The debtor's daughter

Lauren Oetinger, University of South Florida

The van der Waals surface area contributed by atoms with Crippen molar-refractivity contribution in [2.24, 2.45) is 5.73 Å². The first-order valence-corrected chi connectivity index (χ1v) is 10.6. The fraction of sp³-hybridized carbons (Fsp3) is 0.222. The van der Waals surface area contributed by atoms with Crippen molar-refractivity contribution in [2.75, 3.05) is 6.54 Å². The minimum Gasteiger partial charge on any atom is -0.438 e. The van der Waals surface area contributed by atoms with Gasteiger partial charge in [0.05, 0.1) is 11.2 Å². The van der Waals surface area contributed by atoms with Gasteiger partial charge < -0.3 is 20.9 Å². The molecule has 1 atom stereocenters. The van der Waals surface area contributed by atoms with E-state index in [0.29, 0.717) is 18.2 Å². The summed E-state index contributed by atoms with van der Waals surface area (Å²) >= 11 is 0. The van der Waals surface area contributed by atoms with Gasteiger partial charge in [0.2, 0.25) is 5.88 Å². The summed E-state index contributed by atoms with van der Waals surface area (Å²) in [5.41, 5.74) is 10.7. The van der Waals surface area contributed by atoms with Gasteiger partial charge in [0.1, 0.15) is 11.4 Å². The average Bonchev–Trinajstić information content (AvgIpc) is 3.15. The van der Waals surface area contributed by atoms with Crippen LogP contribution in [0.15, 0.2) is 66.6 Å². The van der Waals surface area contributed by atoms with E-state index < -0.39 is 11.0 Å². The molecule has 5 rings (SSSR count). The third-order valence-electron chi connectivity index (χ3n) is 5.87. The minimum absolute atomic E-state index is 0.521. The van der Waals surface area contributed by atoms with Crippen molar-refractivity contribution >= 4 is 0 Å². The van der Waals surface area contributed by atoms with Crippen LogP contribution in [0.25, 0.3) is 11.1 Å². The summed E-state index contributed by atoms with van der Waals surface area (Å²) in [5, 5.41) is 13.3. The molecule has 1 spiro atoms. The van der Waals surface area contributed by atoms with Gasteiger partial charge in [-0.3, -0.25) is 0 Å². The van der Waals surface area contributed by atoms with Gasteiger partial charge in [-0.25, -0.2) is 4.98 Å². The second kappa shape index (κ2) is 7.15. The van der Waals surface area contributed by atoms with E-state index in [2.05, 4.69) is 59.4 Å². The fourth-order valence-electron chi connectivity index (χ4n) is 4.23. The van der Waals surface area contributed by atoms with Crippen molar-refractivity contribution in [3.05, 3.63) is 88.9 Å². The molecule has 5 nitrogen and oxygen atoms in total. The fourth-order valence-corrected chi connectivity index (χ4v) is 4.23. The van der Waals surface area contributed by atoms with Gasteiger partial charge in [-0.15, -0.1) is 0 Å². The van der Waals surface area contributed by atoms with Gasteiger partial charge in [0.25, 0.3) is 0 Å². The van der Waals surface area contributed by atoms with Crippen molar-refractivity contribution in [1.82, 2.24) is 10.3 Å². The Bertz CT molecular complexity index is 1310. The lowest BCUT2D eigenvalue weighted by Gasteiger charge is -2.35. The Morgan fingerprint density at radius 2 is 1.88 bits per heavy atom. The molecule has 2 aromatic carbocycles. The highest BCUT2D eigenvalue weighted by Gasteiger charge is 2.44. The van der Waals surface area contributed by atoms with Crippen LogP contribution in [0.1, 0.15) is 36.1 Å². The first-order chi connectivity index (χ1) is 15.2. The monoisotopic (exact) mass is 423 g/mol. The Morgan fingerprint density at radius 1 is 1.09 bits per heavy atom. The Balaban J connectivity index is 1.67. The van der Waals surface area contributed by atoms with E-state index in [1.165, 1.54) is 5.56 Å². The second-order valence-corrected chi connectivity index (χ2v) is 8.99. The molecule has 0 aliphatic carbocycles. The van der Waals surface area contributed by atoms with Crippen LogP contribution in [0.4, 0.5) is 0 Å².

The Debtor's Daughter is a novel that began as a short story. One area of scholarship that has plagued me with insatiable interest is that of the retold myth, fable, or fairytale. This novel finds its point of origin in this obsession. What has perhaps fascinated me the most is how a tale is created, and reconstructed based on the cultural, socioeconomic, geographic, and gender status of the teller. Which components are saved, discarded, or transformed, is the basis of my scholarly interest in the subject. Thus feeling at home in this particular nook of literature, it was only fitting and natural that it should be represented in The Debtor's Daughter. A reexamination of Beauty and the Beast, The Debtor's Daughter seeks to re-appropriate the genre of myth and fairytale into the world of literary adult fiction. Isabel "Izzy" Franklin's father, Lewis, dies suddenly leaving her with a weighty debt to be paid to a man named Matthew VanDarome. The terms of payment come down to Izzy's basic enslavement to VanDarome for a year; to save her family and her father's memory she must sacrifice herself. Structured into six parts and fragmented into five points of view, The Debtor's Daughter is an exploration in voice, point of view, and storytelling. This meditative novel is at times frightening, melancholy, and chilling; at others it is magical, witty, and engaging. Above all, The Debtor's Daughter's construction hopes to push the boundaries of contemporary fiction.